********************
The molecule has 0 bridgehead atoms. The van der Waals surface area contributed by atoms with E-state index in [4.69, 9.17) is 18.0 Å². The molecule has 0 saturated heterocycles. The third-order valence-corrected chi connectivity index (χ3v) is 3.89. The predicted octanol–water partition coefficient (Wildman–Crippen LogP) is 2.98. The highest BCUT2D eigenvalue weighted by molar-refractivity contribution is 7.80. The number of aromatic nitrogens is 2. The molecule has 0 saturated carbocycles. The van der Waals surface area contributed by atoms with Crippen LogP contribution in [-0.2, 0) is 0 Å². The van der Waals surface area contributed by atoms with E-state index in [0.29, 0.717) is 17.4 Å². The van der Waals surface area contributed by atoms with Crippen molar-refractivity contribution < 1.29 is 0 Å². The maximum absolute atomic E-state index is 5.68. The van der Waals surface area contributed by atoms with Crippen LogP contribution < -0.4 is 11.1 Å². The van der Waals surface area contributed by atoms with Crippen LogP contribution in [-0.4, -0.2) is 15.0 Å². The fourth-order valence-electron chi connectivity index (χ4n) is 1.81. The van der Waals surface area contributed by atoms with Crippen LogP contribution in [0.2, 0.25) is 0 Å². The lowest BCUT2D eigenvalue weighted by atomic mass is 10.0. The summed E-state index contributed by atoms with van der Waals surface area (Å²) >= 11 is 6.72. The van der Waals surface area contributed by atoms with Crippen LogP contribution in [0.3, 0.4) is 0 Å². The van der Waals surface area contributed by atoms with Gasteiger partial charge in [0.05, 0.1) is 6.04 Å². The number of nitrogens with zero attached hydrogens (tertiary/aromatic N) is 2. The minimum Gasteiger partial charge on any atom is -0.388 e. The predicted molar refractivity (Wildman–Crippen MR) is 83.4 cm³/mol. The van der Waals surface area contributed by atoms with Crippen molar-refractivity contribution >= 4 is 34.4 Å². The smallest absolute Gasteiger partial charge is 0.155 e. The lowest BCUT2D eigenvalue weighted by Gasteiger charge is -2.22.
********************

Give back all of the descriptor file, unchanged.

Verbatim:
The molecule has 0 bridgehead atoms. The van der Waals surface area contributed by atoms with E-state index in [4.69, 9.17) is 18.0 Å². The molecule has 0 saturated heterocycles. The third-order valence-corrected chi connectivity index (χ3v) is 3.89. The predicted octanol–water partition coefficient (Wildman–Crippen LogP) is 2.98. The highest BCUT2D eigenvalue weighted by molar-refractivity contribution is 7.80. The number of aromatic nitrogens is 2. The molecule has 0 saturated carbocycles. The van der Waals surface area contributed by atoms with Crippen LogP contribution in [-0.2, 0) is 0 Å². The van der Waals surface area contributed by atoms with E-state index in [0.29, 0.717) is 17.4 Å². The van der Waals surface area contributed by atoms with Crippen molar-refractivity contribution < 1.29 is 0 Å². The maximum absolute atomic E-state index is 5.68. The van der Waals surface area contributed by atoms with Crippen LogP contribution < -0.4 is 11.1 Å². The van der Waals surface area contributed by atoms with Crippen LogP contribution in [-0.4, -0.2) is 15.0 Å². The fourth-order valence-electron chi connectivity index (χ4n) is 1.81. The van der Waals surface area contributed by atoms with Crippen LogP contribution in [0.2, 0.25) is 0 Å². The lowest BCUT2D eigenvalue weighted by atomic mass is 10.0. The summed E-state index contributed by atoms with van der Waals surface area (Å²) >= 11 is 6.72. The van der Waals surface area contributed by atoms with Crippen LogP contribution in [0.3, 0.4) is 0 Å². The van der Waals surface area contributed by atoms with Gasteiger partial charge in [0.05, 0.1) is 6.04 Å². The number of nitrogens with zero attached hydrogens (tertiary/aromatic N) is 2. The minimum Gasteiger partial charge on any atom is -0.388 e. The predicted molar refractivity (Wildman–Crippen MR) is 83.4 cm³/mol. The van der Waals surface area contributed by atoms with Crippen molar-refractivity contribution >= 4 is 34.4 Å². The smallest absolute Gasteiger partial charge is 0.155 e. The lowest BCUT2D eigenvalue weighted by Gasteiger charge is -2.22.